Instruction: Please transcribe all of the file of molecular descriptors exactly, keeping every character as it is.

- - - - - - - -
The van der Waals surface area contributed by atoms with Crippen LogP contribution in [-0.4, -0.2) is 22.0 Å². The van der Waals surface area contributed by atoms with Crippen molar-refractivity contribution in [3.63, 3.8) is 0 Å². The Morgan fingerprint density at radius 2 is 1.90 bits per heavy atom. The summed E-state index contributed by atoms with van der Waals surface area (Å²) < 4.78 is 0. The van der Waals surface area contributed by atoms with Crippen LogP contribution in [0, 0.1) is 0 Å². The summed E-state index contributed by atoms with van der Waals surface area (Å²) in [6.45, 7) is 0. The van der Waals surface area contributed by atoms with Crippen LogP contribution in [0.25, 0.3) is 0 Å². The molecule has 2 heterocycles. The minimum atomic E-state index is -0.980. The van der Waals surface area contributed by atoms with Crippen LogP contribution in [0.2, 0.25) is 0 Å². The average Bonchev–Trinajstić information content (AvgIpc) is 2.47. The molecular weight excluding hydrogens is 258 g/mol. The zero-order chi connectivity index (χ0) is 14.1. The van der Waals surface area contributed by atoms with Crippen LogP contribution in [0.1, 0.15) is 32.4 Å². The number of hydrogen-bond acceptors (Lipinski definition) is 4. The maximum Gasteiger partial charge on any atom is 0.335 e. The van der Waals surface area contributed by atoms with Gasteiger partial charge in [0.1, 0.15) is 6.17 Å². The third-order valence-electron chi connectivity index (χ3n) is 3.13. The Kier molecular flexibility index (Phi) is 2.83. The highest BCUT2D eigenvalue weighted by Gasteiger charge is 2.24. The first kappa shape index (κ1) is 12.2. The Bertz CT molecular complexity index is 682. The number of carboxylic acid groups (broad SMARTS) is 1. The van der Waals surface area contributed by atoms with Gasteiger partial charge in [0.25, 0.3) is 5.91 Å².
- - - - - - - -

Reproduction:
The van der Waals surface area contributed by atoms with Crippen LogP contribution in [-0.4, -0.2) is 22.0 Å². The van der Waals surface area contributed by atoms with Crippen molar-refractivity contribution in [3.63, 3.8) is 0 Å². The Morgan fingerprint density at radius 2 is 1.90 bits per heavy atom. The summed E-state index contributed by atoms with van der Waals surface area (Å²) < 4.78 is 0. The van der Waals surface area contributed by atoms with Crippen LogP contribution in [0, 0.1) is 0 Å². The summed E-state index contributed by atoms with van der Waals surface area (Å²) in [6.45, 7) is 0. The van der Waals surface area contributed by atoms with Crippen LogP contribution in [0.25, 0.3) is 0 Å². The molecule has 2 heterocycles. The minimum atomic E-state index is -0.980. The van der Waals surface area contributed by atoms with Crippen LogP contribution in [0.2, 0.25) is 0 Å². The average Bonchev–Trinajstić information content (AvgIpc) is 2.47. The molecular weight excluding hydrogens is 258 g/mol. The zero-order chi connectivity index (χ0) is 14.1. The van der Waals surface area contributed by atoms with Crippen LogP contribution in [0.1, 0.15) is 32.4 Å². The number of hydrogen-bond acceptors (Lipinski definition) is 4. The maximum Gasteiger partial charge on any atom is 0.335 e. The van der Waals surface area contributed by atoms with Gasteiger partial charge in [0.1, 0.15) is 6.17 Å². The third-order valence-electron chi connectivity index (χ3n) is 3.13. The Kier molecular flexibility index (Phi) is 2.83. The highest BCUT2D eigenvalue weighted by Gasteiger charge is 2.24. The first kappa shape index (κ1) is 12.2. The Bertz CT molecular complexity index is 682. The number of carboxylic acid groups (broad SMARTS) is 1. The van der Waals surface area contributed by atoms with Gasteiger partial charge in [0.25, 0.3) is 5.91 Å².